Part of the reason that this case was so surprising, says patent lawyer Christopher Carani, is that the patent in question is a FRAND patent, which means it involves technology that helps a device conform to industry standards for connecting devices. Carani thinks that there’s a good chance Obama might veto the ruling, rare occurrence though that is. One IP lawyer told the WSJ that a presidential patent veto hasn’t happened since the Carter administration.

Apple has said that until the ban goes into effect, it won’t affect the availability of devices in the US. If the ruling does hold up, however, Piper Jaffray’s Gene Munster says it could cost Apple $800 million.  – Shane Ferro and Ryan McCarthy

On to today’s links:

Why the Farm Bill is welfare for the wealthy – Mark Bittman

America’s new houses are bigger than ever – Catherine Rampell

JPMorgan’s debacle of a deal with Alabama may end up costing it $1.6 billion – Bloomberg

Crisis Retro
Synthetic CDOs are back — in a trend story kind of way – WSJ

Did the SEC have an informal policy of not going after investment managers like Bernie Madoff? – Matt Taibbi

“The best economists are well aware of their ignorance” – Noah Smith
The economic value of killer surf waves – Fortune

The Fed
A Fed official discovered America’s income inequality problem by visiting a job fair – Shahien Nasiripour

Bernie Madoff’s new investment tips: buy index funds – MarketWatch
Quant hedge funds missed out on the predictably irrational reaction to Bernanke’s comments – FT

And, of course, there are many more links at Counterparties.

The one big problem with NYC’s bikeshare

Felix Salmon
Jun 5, 2013 20:17 UTC

New York’s bikeshare program has gotten off to a successful start — finally. It’s worth remembering that before it was delayed by Hurricane Sandy, it was delayed by something else: the failure of its operator to have the requisite software lined up. Cody Lyon has a good overview of the chaos behind the scenes. The company with the NYC contract, Alta Bicycle Share, won the contract on the strength of software developed by a company called 8D Technologies. But then Alta and its Canadian partner, PBSC, abruptly fired 8D and decided they could develop their own software in-house.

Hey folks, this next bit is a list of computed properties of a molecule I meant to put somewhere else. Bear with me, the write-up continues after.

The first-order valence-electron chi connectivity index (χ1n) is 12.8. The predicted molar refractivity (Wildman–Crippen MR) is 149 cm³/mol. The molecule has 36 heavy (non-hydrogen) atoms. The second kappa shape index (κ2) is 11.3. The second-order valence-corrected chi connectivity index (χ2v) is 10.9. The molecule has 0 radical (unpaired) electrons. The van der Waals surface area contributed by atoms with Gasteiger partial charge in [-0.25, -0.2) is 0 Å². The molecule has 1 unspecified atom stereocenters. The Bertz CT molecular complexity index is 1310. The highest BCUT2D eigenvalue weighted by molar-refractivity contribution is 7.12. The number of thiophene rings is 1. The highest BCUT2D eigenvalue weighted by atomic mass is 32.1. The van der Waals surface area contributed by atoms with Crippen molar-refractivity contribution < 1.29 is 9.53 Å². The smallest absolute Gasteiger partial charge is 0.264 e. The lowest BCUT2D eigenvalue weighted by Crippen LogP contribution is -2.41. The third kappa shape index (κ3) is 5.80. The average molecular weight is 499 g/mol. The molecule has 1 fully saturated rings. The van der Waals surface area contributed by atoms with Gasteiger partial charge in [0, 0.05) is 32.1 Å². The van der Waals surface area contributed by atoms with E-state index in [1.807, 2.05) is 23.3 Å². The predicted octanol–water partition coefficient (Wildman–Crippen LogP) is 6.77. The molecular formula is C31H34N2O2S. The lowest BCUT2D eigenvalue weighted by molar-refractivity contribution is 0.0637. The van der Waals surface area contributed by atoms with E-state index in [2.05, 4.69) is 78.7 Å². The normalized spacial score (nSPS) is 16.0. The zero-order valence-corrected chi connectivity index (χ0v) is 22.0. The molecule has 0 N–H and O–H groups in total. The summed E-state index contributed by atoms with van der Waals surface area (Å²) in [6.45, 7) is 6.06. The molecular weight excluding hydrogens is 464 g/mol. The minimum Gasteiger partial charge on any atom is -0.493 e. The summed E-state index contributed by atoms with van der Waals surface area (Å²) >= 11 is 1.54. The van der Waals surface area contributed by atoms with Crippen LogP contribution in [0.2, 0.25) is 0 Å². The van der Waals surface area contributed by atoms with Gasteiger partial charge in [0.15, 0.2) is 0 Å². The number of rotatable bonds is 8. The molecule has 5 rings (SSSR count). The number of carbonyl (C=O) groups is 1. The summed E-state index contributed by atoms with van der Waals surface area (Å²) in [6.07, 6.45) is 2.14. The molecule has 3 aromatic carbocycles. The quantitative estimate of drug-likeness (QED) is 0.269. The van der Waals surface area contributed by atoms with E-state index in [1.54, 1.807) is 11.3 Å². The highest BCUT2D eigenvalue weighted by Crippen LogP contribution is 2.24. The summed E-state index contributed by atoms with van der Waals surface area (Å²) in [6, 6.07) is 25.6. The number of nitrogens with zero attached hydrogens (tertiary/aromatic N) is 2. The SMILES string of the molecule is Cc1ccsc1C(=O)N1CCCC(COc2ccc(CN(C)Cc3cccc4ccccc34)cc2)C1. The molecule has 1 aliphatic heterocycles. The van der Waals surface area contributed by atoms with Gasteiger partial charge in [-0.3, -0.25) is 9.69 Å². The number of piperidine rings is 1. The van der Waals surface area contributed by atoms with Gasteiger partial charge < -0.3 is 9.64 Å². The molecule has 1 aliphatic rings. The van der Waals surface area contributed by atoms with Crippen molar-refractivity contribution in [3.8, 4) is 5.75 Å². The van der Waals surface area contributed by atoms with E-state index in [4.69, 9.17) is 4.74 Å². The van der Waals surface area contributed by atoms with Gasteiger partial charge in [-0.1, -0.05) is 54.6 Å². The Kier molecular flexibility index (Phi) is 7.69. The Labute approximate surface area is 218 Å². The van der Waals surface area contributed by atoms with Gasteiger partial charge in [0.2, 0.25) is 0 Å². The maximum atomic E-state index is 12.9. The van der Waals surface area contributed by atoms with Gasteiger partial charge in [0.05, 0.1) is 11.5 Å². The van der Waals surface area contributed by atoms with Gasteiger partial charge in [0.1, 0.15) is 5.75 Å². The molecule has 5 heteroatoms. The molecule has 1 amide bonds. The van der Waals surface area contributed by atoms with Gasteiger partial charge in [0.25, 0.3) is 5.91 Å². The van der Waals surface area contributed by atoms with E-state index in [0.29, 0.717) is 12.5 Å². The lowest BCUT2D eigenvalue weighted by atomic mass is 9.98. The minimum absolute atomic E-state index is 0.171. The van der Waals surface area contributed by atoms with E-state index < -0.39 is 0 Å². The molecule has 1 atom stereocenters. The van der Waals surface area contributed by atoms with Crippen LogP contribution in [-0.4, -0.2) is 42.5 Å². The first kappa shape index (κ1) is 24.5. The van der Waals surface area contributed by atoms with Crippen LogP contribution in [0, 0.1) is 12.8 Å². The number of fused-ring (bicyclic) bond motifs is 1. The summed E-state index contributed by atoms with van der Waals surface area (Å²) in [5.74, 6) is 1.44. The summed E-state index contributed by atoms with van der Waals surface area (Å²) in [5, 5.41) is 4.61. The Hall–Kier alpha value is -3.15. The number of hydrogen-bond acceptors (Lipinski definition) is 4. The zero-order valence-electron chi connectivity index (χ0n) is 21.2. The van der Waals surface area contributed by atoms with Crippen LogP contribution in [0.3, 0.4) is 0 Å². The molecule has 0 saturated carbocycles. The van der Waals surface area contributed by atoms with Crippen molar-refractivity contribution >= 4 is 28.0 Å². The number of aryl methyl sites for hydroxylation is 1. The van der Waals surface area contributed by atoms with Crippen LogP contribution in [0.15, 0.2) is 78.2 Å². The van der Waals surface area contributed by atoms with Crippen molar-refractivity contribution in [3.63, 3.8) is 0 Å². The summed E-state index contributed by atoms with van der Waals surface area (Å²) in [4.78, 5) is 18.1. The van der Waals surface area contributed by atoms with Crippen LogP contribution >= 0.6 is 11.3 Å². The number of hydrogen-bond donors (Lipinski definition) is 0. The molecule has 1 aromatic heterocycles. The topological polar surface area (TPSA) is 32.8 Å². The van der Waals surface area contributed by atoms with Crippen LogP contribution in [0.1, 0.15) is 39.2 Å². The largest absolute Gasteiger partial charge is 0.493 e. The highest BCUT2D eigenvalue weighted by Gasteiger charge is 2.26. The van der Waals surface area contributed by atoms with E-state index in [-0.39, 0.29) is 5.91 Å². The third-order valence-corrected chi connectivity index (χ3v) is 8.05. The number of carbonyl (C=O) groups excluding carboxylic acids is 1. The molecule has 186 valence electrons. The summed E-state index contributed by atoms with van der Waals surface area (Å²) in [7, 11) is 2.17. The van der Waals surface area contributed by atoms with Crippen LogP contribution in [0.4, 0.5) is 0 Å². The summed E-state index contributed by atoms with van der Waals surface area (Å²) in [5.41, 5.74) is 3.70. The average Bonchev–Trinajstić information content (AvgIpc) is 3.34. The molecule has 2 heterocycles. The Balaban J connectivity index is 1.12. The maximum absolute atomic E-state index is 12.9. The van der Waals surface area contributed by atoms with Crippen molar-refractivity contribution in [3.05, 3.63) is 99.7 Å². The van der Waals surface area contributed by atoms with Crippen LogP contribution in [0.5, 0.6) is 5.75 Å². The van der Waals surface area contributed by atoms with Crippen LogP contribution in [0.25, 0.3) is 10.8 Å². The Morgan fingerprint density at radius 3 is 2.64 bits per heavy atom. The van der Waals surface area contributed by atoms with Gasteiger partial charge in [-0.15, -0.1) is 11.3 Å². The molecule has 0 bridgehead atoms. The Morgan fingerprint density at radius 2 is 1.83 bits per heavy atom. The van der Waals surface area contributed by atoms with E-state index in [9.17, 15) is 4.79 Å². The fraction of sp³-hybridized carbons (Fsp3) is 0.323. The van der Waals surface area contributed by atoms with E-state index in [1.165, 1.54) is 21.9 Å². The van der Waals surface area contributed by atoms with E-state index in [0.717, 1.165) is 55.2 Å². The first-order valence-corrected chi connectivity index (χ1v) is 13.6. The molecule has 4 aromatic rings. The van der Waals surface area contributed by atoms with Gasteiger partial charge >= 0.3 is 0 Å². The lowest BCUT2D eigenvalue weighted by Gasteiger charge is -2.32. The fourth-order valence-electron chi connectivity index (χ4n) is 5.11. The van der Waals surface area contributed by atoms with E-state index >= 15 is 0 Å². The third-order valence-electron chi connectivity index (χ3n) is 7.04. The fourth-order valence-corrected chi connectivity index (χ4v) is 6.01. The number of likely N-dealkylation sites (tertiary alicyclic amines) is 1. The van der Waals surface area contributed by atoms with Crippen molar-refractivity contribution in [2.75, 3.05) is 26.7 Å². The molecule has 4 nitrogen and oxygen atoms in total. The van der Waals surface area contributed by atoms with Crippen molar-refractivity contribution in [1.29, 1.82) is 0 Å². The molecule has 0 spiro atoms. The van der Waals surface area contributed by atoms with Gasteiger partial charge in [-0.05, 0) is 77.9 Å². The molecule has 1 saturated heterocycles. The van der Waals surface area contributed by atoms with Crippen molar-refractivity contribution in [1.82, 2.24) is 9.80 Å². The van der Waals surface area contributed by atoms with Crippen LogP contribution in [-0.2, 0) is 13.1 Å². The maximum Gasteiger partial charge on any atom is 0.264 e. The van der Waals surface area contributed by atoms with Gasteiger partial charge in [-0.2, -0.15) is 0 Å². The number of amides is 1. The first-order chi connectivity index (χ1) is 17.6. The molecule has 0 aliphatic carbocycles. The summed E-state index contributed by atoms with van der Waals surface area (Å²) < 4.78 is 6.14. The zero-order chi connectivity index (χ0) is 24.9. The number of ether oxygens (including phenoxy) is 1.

That decision was massively overoptimistic, and resulted in the original delay to the NYC rollout — as well as resulting in 8D suing Alta and PBSC for $26 million.

Big software projects almost never work very well, especially projects where there are as many different things which can go wrong as we have in the NYC bike-share program. And so when the CitiBike program launched, there was a certain amount of trepidation: would it actually work?

The answer, it seems, is that it does work; it just doesn’t work very well. Or, to be a bit more precise, when it works, it works fabulously. But when it doesn’t work — which is all too often — it doesn’t work at all.

I’m a massive fan of bikeshare plans in theory, and I warmly welcomed NYC’s CitiBike system in particular, after it launched. I ran into a couple of problems with stations not being able to dispense bikes, but I put that down to teething troubles, and didn’t think them worth mentioning.

Now, however, I’m worried that the problem of stations being able to neither receive nor dispense bikes is a big one, and that it’s not going to be fixed any time soon. I sent some detailed questions on this issue to both CitiBike and NYC’s department of transportation, and I’ll let you know if and when I hear back from them, but so far they seem to be suspiciously close-mouthed about what’s going on — which in turn makes me think that this is no easy-to-fix glitch.